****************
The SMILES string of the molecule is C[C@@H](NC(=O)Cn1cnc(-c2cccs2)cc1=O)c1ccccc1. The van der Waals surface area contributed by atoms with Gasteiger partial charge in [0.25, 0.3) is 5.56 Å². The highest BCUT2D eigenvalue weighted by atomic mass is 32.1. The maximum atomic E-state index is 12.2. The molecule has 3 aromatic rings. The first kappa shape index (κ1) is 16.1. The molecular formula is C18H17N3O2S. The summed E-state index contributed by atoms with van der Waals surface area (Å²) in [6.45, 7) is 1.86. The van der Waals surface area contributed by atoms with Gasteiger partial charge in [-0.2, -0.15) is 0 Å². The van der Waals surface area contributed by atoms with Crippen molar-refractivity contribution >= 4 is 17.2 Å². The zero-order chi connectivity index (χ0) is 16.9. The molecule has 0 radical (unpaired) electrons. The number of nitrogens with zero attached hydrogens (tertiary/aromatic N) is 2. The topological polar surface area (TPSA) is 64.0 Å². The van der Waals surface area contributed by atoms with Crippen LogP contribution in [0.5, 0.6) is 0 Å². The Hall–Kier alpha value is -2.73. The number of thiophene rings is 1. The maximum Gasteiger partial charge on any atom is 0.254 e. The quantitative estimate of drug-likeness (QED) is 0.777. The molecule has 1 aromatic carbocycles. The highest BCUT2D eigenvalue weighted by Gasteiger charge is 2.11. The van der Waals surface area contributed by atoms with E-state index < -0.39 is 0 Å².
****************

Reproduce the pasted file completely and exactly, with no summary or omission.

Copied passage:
The SMILES string of the molecule is C[C@@H](NC(=O)Cn1cnc(-c2cccs2)cc1=O)c1ccccc1. The van der Waals surface area contributed by atoms with Gasteiger partial charge in [0.25, 0.3) is 5.56 Å². The highest BCUT2D eigenvalue weighted by atomic mass is 32.1. The maximum atomic E-state index is 12.2. The molecule has 3 aromatic rings. The first kappa shape index (κ1) is 16.1. The molecular formula is C18H17N3O2S. The summed E-state index contributed by atoms with van der Waals surface area (Å²) in [6.45, 7) is 1.86. The van der Waals surface area contributed by atoms with Gasteiger partial charge in [-0.2, -0.15) is 0 Å². The van der Waals surface area contributed by atoms with Crippen molar-refractivity contribution >= 4 is 17.2 Å². The zero-order chi connectivity index (χ0) is 16.9. The molecule has 0 radical (unpaired) electrons. The number of nitrogens with zero attached hydrogens (tertiary/aromatic N) is 2. The topological polar surface area (TPSA) is 64.0 Å². The van der Waals surface area contributed by atoms with Crippen LogP contribution in [0.5, 0.6) is 0 Å². The Hall–Kier alpha value is -2.73. The number of thiophene rings is 1. The maximum Gasteiger partial charge on any atom is 0.254 e. The quantitative estimate of drug-likeness (QED) is 0.777. The molecule has 1 aromatic carbocycles. The highest BCUT2D eigenvalue weighted by Gasteiger charge is 2.11. The van der Waals surface area contributed by atoms with E-state index < -0.39 is 0 Å².